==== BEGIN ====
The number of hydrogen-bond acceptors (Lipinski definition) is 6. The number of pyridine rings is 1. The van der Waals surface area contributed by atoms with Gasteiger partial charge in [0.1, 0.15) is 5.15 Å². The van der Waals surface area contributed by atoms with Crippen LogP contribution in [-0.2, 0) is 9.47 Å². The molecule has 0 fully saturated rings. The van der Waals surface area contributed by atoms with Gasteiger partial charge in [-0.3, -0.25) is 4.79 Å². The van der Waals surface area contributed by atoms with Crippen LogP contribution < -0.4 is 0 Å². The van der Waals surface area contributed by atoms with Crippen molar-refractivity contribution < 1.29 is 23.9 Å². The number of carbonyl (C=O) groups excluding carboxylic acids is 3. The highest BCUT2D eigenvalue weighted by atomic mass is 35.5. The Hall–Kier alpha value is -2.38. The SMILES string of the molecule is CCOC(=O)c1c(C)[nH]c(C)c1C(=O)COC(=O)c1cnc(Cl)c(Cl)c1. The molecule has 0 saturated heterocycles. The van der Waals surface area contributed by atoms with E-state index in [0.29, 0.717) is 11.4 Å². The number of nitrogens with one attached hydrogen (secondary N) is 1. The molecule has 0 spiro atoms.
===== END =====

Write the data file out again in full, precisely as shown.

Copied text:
The number of hydrogen-bond acceptors (Lipinski definition) is 6. The number of pyridine rings is 1. The van der Waals surface area contributed by atoms with Gasteiger partial charge in [0.1, 0.15) is 5.15 Å². The van der Waals surface area contributed by atoms with Crippen LogP contribution in [-0.2, 0) is 9.47 Å². The molecule has 0 fully saturated rings. The van der Waals surface area contributed by atoms with Gasteiger partial charge in [-0.3, -0.25) is 4.79 Å². The van der Waals surface area contributed by atoms with Crippen LogP contribution < -0.4 is 0 Å². The van der Waals surface area contributed by atoms with Crippen molar-refractivity contribution < 1.29 is 23.9 Å². The number of carbonyl (C=O) groups excluding carboxylic acids is 3. The highest BCUT2D eigenvalue weighted by atomic mass is 35.5. The Hall–Kier alpha value is -2.38. The SMILES string of the molecule is CCOC(=O)c1c(C)[nH]c(C)c1C(=O)COC(=O)c1cnc(Cl)c(Cl)c1. The molecule has 0 saturated heterocycles. The van der Waals surface area contributed by atoms with E-state index in [0.29, 0.717) is 11.4 Å². The number of nitrogens with one attached hydrogen (secondary N) is 1. The molecule has 0 spiro atoms.